Using Consensus Standards to Improve EHS Performance 
Apples or Oranges - Which is Better?
EHS Management System Update

Which is Better - Apples or Oranges?

As I noted in my blog post this week, I don't like risk matrices.

There are several problems inherent in designing and using risk matrices in an environmental or safety management system.  I list three of these in my post. 

One of the most difficult to address is what I call the "Apples vs. Oranges" problem. This is the attempt to compare dissimilar items using the same matrix.  You can't do it unless you impose some kind of "utility condition" that you compare instead.

For example, "Which is better - apples or oranges?"

This question can't be answered unless you know why you are comparing apples and oranges.
  • Is it which has the most vitamin C or has the most fiber?
  • Is it which school kids prefer or is easier for the elderly to eat?
  • Is it which makes a better pie or a better sherbet?
Many organizations using risk matrices for their aspect or hazard analysis are attempting to compare apples and oranges. 

Valiant attempts are made to determine "the signficance" of energy usage, waste disposal, air emissions, water usage, product impacts, toxic chemical usage and employee injury in one massive risk matrix.  Various ranking and rating rules are established for assigning numbers and extensive Excel spreadsheets with imbedded formulas are developed to handle it all.  The attempt is made to evaluate risk based on multiple, often conflicting "utility conditions" - such as impact probability, clean-up costs, regulatory risks and stakeholder interest - all at the same time.

It simply doesn't work.

So, which is better - apples or oranges?

Well, I prefer apple pie over orange sherbet, but then again, maybe I need more Vitamin C.

Will a risk matrix help me decide?  Probably not.

By:  Thea Dunmire, JD, CIH, CSP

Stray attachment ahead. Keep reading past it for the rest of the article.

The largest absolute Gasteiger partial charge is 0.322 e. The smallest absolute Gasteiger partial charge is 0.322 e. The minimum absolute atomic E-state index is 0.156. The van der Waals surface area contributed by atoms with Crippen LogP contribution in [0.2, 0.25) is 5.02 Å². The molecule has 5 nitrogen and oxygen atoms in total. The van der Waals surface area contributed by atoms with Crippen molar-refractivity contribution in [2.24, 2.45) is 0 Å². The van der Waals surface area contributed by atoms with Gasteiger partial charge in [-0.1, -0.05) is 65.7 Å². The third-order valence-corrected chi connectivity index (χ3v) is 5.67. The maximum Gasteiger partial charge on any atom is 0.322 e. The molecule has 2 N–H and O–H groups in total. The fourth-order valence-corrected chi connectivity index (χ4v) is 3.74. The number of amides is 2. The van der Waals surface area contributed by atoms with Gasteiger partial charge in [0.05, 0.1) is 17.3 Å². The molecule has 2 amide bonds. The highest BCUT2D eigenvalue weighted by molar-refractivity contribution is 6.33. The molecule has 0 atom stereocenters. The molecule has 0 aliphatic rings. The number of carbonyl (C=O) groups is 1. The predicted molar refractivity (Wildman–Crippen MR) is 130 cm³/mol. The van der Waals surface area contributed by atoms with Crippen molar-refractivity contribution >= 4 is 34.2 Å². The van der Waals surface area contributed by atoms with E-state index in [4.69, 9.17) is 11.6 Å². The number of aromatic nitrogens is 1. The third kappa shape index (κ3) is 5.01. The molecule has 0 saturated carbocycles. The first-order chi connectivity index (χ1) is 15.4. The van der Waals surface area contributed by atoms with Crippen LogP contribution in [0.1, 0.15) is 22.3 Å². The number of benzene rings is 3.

ENLAR Compliance Services, Inc

Related Resources:

Click on the link below for a discussion of the need to take into account "the human factor" when you are conducting a risk assessment.
Click on the link below to go to a blog post discussing the need to assess the risks of low probability / high severity events.

Featured Standard - ISO 31000

ISO 31000 Risk Management – Principles and Guidelines provides principles, a framework, and suggested processes that organizations can use for managing risk in a transparent, systematic and credible manner.  The principles and guidelines set out in this standard can help organizations identify and manage risks across multiple functions and disciplines, including within an environmental, health and safety management system.  Several of the concepts included in ISO 31000, including the need to identify the organization’s internal and external context in order to properly evaluate risk, are being considered in the revision of ISO 14001.

The ISO 31000 standard was not written for certification purposes.  It is intended to provide guidance that an organization can use to improve its risk management practices as an integral part of its overall governance approach.

The ISO 31000 standard has been adopted as a U.S. Standard as ANSI Z690.2-2011.

For more information and to order a copy of the standard, click here and then click on the “risk management” link in the Table of Contents box.  If you scroll to the bottom of the order page, you will find additional links to other related websites.

June 5, 2013, #102


About EHS Management System Update

This newsletter provides helpful tips on using consensus standards, such as ISO and ANSI standards, for improving the environmental and occupational health and safety performance of organizations and reducing EHS risks.

The Management System Expert website ( provides additional practical advice and links to resources to assist you in addressing environmental, health and safety issues using management system standards.

This website is maintained by Thea Dunmire of ENLAR Compliance Services.   ENLAR specializes in developing the management system processes and documentation needed for establishing and maintaining effective environmental, health and safety programs.  For more details about ENLAR's services, go to

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